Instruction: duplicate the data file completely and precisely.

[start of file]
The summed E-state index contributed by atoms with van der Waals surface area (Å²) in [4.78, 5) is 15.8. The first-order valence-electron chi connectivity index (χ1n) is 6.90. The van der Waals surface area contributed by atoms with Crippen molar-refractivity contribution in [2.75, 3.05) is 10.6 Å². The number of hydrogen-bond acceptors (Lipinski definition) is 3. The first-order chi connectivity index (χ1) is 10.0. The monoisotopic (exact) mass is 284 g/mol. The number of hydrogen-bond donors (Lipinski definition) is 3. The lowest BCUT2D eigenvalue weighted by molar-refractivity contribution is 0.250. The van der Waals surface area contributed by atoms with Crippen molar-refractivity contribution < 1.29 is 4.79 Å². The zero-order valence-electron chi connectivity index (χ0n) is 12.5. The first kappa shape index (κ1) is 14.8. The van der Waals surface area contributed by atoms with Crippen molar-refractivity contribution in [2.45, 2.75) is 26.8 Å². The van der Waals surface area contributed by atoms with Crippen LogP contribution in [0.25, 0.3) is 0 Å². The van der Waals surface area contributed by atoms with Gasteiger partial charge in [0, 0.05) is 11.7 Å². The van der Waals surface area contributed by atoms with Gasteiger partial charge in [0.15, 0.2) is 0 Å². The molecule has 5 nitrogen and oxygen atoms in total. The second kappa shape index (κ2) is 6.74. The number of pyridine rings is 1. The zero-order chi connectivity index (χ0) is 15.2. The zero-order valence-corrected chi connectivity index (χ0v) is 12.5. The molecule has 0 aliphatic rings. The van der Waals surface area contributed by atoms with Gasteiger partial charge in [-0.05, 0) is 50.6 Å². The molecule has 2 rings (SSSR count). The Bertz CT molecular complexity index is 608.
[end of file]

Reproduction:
The summed E-state index contributed by atoms with van der Waals surface area (Å²) in [4.78, 5) is 15.8. The first-order valence-electron chi connectivity index (χ1n) is 6.90. The van der Waals surface area contributed by atoms with Crippen molar-refractivity contribution in [2.75, 3.05) is 10.6 Å². The number of hydrogen-bond acceptors (Lipinski definition) is 3. The first-order chi connectivity index (χ1) is 10.0. The monoisotopic (exact) mass is 284 g/mol. The number of hydrogen-bond donors (Lipinski definition) is 3. The lowest BCUT2D eigenvalue weighted by molar-refractivity contribution is 0.250. The van der Waals surface area contributed by atoms with Crippen molar-refractivity contribution < 1.29 is 4.79 Å². The zero-order valence-electron chi connectivity index (χ0n) is 12.5. The first kappa shape index (κ1) is 14.8. The van der Waals surface area contributed by atoms with Crippen molar-refractivity contribution in [2.45, 2.75) is 26.8 Å². The van der Waals surface area contributed by atoms with Crippen LogP contribution in [0.25, 0.3) is 0 Å². The van der Waals surface area contributed by atoms with Gasteiger partial charge in [0, 0.05) is 11.7 Å². The van der Waals surface area contributed by atoms with Gasteiger partial charge in [0.15, 0.2) is 0 Å². The molecule has 5 nitrogen and oxygen atoms in total. The second kappa shape index (κ2) is 6.74. The number of pyridine rings is 1. The zero-order chi connectivity index (χ0) is 15.2. The zero-order valence-corrected chi connectivity index (χ0v) is 12.5. The molecule has 0 aliphatic rings. The van der Waals surface area contributed by atoms with Gasteiger partial charge in [-0.05, 0) is 50.6 Å². The molecule has 2 rings (SSSR count). The Bertz CT molecular complexity index is 608.